The penultimate session of the 16th Lok Sabha started on a sombre note. Members stood in respectful silence in memory of former prime minister Atal Bihari Vajpayee, former Speaker Somnath Chatterjee and four other sitting MPs who passed away late last year. It was one of those fleeting moments in which the House witnessed respect for the rules. The majority of the session was fraught with disruptions. The regular disruption of parliamentary proceedings and inadequate debates on bills are the two things that have stood out in this winter session and during the term of this Lok Sabha. Forty-three bills were on the Parliament’s legislative agenda for discussion and passing over 20 days of the session. But unplanned leaves (three days) and clockwork disruptions left the Parliament with little time to deliberate.
Disruption of parliamentary proceedings is not a new phenomenon. MPs have disrupted House proceedings from the early days of Parliament. But disruption which was an exception earlier, seems to have become the new normal. In the last decade, MPs have raised slogans, snatched papers from ministers and used pepper spray in the House. During this session, both houses witnessed coordinated sloganeering and display of placards. In the Lok Sabha, MPs threw paper planes and a protesting MP, dressed in costume as a former chief minister, and played music to disrupt the house. During the session, Lok Sabha lost about 60 per cent and Rajya Sabha about 80 per cent of its scheduled time.
However, what was different during this session was the firmness of the presiding officers. Disrupting MPs were warned by the Chair and then suspended from the proceedings of Parliament. The presiding officers of both Houses also initiated steps to change the rules of procedure of the Parliament to better deal with disruptions.
Former president K R Narayanan, who also chaired Rajya Sabha from 1992-97, explained the difficulty involved in dealing with disruptions. He said, “In most cases, disorders in the House arise out of a sense of frustration felt by members due to lack of opportunities to make his point, or clear his chest of grievances of the people that move him or out of the heat of the moment. They are perhaps easier to deal with. What is more difficult to tackle is planned parliamentary offences and deliberate disturbances for publicity or for political motives. ”
Disruptions also derailed the legislative agenda. Of the 10 Bills passed by Lok Sabha till January 7, nine were discussed for less than an hour-and-a-half. These included bills like Consumer Protection, Surrogacy Regulation and Transgender Rights Bill. The Triple Talaq Bill was discussed for approximately five hours. Many bills were debated while disruptions continued to take place inside the House, and a few were passed in the din. In the Rajya Sabha, disruptions leading to adjournment resulted in only one bill being passed by it till January 8. The problem of inadequate legislative deliberation was compounded in the session by non-reference of bills to parliamentary committees for detailed scrutiny. Of the 11 bills introduced in the session till the January 7, only one bill so far has been referred to a parliamentary committee. In the 16th Lok Sabha, fewer Bills (26 per cent) are being referred to Parliamentary Committees as compared to the 15th Lok Sabha (71 per cent) and the 14th Lok Sabha (60 per cent). Disruptions also did not leave any time for discussions on any national issues in the Parliament. Other than debate on legislation, the only other debate in the session was on the Rafael defence deal for approximately six hours.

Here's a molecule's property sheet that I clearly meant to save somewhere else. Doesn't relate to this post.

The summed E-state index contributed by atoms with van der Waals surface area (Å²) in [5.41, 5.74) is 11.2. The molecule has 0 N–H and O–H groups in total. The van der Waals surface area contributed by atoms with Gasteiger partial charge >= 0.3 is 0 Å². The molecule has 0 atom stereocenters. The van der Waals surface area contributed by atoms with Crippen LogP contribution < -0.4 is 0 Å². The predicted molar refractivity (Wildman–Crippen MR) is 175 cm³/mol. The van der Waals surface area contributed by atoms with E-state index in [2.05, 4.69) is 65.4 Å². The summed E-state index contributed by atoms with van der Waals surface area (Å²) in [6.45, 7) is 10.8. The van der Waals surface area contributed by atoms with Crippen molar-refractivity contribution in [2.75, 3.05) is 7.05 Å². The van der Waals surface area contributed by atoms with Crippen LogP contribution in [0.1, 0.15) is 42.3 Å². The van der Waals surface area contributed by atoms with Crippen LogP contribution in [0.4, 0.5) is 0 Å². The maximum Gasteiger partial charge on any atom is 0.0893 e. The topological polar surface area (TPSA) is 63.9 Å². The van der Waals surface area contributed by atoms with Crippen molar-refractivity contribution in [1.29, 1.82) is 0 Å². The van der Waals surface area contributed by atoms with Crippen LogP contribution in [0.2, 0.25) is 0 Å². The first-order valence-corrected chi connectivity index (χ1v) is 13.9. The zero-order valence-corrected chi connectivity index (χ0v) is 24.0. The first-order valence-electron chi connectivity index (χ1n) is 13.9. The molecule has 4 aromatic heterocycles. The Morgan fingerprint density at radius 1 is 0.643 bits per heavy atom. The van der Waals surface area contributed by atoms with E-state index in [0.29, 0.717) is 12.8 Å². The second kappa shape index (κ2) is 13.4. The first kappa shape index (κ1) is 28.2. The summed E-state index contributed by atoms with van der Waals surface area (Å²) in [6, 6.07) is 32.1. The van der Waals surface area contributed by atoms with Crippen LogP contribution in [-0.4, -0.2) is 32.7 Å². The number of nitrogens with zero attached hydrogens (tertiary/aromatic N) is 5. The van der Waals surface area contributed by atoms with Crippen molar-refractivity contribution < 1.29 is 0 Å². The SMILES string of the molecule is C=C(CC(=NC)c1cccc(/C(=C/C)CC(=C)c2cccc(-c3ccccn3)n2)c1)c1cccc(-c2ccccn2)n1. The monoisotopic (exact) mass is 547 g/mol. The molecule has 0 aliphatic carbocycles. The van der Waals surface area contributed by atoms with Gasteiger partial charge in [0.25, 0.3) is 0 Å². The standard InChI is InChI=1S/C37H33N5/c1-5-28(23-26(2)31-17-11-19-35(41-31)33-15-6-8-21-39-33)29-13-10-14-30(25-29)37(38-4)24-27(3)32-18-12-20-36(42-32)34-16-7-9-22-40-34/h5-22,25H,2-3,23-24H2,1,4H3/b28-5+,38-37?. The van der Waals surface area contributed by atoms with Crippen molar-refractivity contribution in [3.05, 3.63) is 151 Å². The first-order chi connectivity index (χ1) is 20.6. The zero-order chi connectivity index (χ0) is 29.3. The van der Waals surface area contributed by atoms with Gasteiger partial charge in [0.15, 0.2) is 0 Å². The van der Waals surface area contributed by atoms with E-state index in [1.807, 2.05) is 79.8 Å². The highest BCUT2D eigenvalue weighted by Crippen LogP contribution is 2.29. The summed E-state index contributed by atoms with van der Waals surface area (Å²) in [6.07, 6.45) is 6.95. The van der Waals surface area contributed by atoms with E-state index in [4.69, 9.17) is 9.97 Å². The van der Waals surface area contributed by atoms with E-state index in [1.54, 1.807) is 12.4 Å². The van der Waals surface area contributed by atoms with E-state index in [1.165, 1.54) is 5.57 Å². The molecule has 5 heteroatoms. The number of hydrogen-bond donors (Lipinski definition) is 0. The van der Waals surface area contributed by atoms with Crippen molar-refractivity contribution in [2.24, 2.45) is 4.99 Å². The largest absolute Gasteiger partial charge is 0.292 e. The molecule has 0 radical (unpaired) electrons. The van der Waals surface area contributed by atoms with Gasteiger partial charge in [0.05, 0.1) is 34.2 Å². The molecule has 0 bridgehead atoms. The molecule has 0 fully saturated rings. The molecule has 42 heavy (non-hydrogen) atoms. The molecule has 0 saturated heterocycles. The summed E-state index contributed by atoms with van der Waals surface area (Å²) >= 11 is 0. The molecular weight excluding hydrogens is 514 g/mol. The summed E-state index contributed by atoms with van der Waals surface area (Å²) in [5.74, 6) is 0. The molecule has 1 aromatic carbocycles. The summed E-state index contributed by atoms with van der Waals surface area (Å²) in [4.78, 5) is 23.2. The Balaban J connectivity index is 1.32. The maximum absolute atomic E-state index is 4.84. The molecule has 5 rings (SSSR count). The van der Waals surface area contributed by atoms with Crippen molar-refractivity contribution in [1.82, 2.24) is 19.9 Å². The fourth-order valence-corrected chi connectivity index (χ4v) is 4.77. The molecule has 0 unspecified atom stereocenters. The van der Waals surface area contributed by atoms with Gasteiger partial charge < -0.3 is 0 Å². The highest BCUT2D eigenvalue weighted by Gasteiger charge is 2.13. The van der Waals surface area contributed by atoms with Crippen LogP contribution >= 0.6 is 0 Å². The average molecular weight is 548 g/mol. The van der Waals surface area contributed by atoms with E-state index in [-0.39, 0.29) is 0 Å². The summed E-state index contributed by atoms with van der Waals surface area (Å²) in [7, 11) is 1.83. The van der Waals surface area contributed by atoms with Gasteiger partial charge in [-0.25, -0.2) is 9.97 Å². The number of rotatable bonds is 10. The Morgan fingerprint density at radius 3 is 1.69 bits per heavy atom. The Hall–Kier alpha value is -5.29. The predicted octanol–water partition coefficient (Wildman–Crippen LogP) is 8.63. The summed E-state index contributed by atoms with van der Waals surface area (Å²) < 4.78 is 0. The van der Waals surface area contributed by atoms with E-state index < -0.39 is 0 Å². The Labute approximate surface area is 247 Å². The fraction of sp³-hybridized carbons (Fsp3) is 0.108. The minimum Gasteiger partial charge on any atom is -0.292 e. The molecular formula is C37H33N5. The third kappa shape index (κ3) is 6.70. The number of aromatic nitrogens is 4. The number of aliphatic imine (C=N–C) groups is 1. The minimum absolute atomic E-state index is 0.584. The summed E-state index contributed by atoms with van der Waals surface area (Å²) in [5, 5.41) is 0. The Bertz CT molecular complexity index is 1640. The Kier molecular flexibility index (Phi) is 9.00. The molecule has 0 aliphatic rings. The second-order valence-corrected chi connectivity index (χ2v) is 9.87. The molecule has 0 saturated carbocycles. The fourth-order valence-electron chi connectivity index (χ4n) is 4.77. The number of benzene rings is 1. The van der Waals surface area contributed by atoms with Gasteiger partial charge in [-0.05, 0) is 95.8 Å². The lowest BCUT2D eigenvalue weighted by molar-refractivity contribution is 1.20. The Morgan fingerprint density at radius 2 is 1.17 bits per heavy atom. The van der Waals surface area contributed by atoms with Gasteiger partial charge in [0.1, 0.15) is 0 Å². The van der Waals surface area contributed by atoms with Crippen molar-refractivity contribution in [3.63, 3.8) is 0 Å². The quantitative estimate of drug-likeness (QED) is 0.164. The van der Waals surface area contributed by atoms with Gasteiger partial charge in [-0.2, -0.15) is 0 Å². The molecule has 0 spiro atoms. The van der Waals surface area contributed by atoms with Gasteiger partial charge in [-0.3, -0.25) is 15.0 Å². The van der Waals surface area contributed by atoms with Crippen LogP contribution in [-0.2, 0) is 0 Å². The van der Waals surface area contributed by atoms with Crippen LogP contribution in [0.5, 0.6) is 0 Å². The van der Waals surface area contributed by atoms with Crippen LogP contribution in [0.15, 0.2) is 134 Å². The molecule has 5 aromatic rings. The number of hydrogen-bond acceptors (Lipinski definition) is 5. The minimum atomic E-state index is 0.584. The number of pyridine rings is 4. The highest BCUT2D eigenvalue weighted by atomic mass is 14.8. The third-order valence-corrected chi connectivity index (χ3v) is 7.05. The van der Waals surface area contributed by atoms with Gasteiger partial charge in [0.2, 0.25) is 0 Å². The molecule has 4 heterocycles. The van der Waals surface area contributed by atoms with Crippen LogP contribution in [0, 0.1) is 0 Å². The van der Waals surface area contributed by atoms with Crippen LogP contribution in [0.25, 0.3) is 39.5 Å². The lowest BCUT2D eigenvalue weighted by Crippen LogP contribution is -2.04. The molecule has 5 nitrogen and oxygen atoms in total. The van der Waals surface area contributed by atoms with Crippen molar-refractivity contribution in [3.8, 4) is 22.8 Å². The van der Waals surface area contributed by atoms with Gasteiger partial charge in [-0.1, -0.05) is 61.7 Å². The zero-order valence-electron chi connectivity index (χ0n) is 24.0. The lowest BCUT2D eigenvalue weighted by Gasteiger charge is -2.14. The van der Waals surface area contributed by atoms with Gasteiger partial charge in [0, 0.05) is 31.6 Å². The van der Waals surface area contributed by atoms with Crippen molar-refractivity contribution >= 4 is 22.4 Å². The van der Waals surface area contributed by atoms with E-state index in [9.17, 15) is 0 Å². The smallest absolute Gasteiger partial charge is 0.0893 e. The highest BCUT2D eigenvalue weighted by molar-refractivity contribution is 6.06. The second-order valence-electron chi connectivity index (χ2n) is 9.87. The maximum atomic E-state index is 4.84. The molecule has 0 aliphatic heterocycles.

Parliamentary debates are recorded for posterity. They offer an insight into the thinking of our elected representatives. Disruptions ensured that no such insights are available to future generations. An inscription on top of the gate of the inner lobby of the Lok Sabha reads: “Truth has been said to be the highest duty.” When we look at the work done by the Parliament in this session and during the 16th Lok Sabha, our MPs might have fallen short of their constitutional duty.
— This article first appeared in the January 10, 2019 print edition under the title ‘A House in Disorder’
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